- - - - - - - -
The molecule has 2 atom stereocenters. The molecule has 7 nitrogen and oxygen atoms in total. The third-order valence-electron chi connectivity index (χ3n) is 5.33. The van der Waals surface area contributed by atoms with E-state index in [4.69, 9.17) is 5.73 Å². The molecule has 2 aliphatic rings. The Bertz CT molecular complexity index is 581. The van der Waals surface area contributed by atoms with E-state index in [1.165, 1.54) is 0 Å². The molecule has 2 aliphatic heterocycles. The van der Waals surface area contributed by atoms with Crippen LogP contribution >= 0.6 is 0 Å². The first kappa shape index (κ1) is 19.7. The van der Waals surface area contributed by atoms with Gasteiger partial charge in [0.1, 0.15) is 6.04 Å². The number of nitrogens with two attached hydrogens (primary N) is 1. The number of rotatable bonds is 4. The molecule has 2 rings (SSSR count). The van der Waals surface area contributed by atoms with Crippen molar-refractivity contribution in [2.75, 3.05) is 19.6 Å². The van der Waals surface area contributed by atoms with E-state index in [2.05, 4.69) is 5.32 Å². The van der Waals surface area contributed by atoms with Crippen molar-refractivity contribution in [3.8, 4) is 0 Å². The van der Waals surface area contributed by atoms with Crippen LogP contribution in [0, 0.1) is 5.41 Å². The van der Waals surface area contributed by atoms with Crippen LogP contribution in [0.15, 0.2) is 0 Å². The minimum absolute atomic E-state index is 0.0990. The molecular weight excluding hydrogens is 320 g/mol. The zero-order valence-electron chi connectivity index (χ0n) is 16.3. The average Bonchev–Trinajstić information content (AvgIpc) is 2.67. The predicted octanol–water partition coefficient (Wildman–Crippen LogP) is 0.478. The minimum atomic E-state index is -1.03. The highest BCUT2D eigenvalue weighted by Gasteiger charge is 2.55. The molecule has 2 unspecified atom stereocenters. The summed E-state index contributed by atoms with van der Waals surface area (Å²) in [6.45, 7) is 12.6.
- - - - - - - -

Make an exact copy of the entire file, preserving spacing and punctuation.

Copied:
The molecule has 2 atom stereocenters. The molecule has 7 nitrogen and oxygen atoms in total. The third-order valence-electron chi connectivity index (χ3n) is 5.33. The van der Waals surface area contributed by atoms with E-state index in [4.69, 9.17) is 5.73 Å². The molecule has 2 aliphatic rings. The Bertz CT molecular complexity index is 581. The van der Waals surface area contributed by atoms with E-state index in [1.165, 1.54) is 0 Å². The molecule has 2 aliphatic heterocycles. The van der Waals surface area contributed by atoms with Crippen LogP contribution >= 0.6 is 0 Å². The first kappa shape index (κ1) is 19.7. The van der Waals surface area contributed by atoms with Gasteiger partial charge in [0.1, 0.15) is 6.04 Å². The number of nitrogens with two attached hydrogens (primary N) is 1. The number of rotatable bonds is 4. The molecule has 2 rings (SSSR count). The van der Waals surface area contributed by atoms with Crippen molar-refractivity contribution in [2.75, 3.05) is 19.6 Å². The van der Waals surface area contributed by atoms with E-state index in [2.05, 4.69) is 5.32 Å². The van der Waals surface area contributed by atoms with Crippen molar-refractivity contribution in [3.8, 4) is 0 Å². The van der Waals surface area contributed by atoms with Crippen LogP contribution in [0, 0.1) is 5.41 Å². The van der Waals surface area contributed by atoms with Crippen LogP contribution in [0.15, 0.2) is 0 Å². The minimum absolute atomic E-state index is 0.0990. The molecular weight excluding hydrogens is 320 g/mol. The zero-order valence-electron chi connectivity index (χ0n) is 16.3. The average Bonchev–Trinajstić information content (AvgIpc) is 2.67. The predicted octanol–water partition coefficient (Wildman–Crippen LogP) is 0.478. The minimum atomic E-state index is -1.03. The highest BCUT2D eigenvalue weighted by Gasteiger charge is 2.55. The molecule has 2 unspecified atom stereocenters. The summed E-state index contributed by atoms with van der Waals surface area (Å²) in [6.45, 7) is 12.6.